Having failed to topple Saddam Hussein or Slobodan Milosevic, Bill Clinton had to settle for Binyamin Netanyahu. In a characteristic display of partisan glee, Clinton toasted political consultant Robert Shrum Tuesday night (reports Lloyd Grove in The Washington Post) to congratulate him (and implicitly the administration) for helping the Israeli opposition bring down the prime minister Washington loves to hate.
Yet for all the gloating at the White House, there is deep trouble ahead in the peace process. A momentous shift has occurred that has almost completely eluded the radar screen of the Western media and the attention of this administration. While Palestinians, Americans, Egyptians, other Arabs and many Israelis assiduously assailed Netanyahu for this or that alleged violation of the spirit of the Oslo peace accords, Yasser Arafat went on a 60-nation diplomatic tour -- hardly a stealth campaign -- to kill the accords.
Here is the background. In the 1967 Six-Day War, Israel conquered the West Bank and Gaza. In the 1993 Oslo accords, Israel agreed to begin giving parts of it to the Palestinians in return for peace. The whole process was explicitly grounded in U.N. Resolutions 242 and 338 endorsing this land-for-peace formula.
Fine. After years of persistence, Netanyahu manages to get most of the not-an-inch "nationalist" half of Israel to accept the 242/338 formula. What happens? For the last six months Arafat has been going around the world demanding instead implementation of U.N. Resolution 181.
What is that? An obsolete, defunct resolution passed by the General Assembly (unlike 242 and 338, not by the Security Council, and thus not even binding) . . . in 1947! It partitioned British Palestine into a Jewish state and an Arab state. At the time, every single Arab state and the Palestinian Arab Higher Committee totally rejected 181. In fact, they invaded the area given to the Jews with the express purpose of wiping it off the map.
They failed. And now 50 years later, the Palestinians are converts to 181.
What's wrong with that? In the course of that '48-'49 war, Israel fought back. The armistice lines of 1949 ending it created the current internationally recognized (pre-'67) Israel -- an area larger than that outlined in 181. Hence Arafat's 181 ploy. Under 181, Israel would have to give up not just the '67 conquests (all of the West Bank, East Jerusalem and Gaza) but large chunks of pre-'67 Israel proper in the Galilee and the Negev. Indeed, 181 would take not only east Jerusalem away from Israel, but west Jerusalem -- entirely Jewish and always under Israeli control -- as well.
Before the Israeli elections, says Ehud Ya'ari (Middle East correspondent for Israel Television and an associate of the Washington Institute for Near East Policy), the Palestinians were preparing to go to the U.N. General Assembly to demand an explanation from Israel "on the measures it took illegally to extend its laws and regulations to the territory it occupied . . . beyond the territory allocated to the Jewish state in resolution 181."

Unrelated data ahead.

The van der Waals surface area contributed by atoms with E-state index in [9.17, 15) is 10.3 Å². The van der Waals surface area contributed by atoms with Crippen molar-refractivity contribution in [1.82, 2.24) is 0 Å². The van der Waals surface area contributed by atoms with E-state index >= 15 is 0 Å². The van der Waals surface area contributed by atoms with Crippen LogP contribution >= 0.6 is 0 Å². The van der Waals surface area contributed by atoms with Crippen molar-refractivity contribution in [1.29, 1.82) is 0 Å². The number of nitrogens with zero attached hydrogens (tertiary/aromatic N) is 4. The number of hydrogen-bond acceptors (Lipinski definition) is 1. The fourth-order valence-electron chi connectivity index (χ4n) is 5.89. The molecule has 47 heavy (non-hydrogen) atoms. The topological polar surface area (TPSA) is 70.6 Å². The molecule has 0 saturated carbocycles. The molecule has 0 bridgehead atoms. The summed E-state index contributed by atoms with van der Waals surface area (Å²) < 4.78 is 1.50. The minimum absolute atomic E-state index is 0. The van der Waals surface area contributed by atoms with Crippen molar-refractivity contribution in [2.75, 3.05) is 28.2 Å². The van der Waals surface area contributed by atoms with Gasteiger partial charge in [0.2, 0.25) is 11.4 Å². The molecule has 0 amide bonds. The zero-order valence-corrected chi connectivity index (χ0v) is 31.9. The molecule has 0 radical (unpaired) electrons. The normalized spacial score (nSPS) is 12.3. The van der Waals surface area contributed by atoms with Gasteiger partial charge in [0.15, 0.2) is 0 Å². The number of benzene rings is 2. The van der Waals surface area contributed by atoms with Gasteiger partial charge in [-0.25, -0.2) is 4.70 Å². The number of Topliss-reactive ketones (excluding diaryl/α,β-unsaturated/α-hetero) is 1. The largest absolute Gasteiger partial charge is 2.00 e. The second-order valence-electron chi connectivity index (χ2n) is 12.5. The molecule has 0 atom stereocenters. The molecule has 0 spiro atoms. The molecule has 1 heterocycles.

Now, this is worse than a nonstarter. This is a peace stopper. It sabotages any possible coming negotiations. Arafat is making demands on Israel that he knows neither Ehud Barak nor the sweetest Israeli dove (say, the hapless Shimon Peres) could ever contemplate.
And yet the Clinton administration, remarkably able to take time off from Kosovo to criticize and undermine Netanyahu for this or that, was until last week silent on Arafat's gross undermining of Oslo. After all, Oslo is founded on 242 and 338, reflecting the obvious fact that 181 died 50 years ago with the Arab war on the new Jewish state.
It was only two weeks ago that the first squeak was heard. "Not relevant and not appropriate," said special Middle East coordinator Dennis Ross of 181. His reference was oblique -- he didn't even dare mention 181 -- and the characterization tepid. What mush. How about "absurd and destructive"? Al Gore, campaigning, chimed in similarly, referring to "recent talk of U.N. Security Council Resolution [sic] 181." Talk? Arafat's been on a global campaign to revive it.
Compared to the bluntness of the administration's incessant attacks on Netanyahu, the administration's soft-pedaling of 181 revealed how far into Arafat's corner it has maneuvered itself.
And with serious damage to the peace process. After all, Arafat has moved the goal posts. The 181 maneuver will make it infinitely harder for Barak to negotiate the kind of final settlement with the Palestinians that Clinton has been pushing for six years.
Why then the silence? Isn't it time for an administration that says it believes in Oslo to publicly reprimand Arafat for the 181 maneuver that undermines it? How can an administration that calls itself the friendliest ever to Israel not denounce Arafat's brazen international campaign for the territorial dismantling of pre-'67 Israel?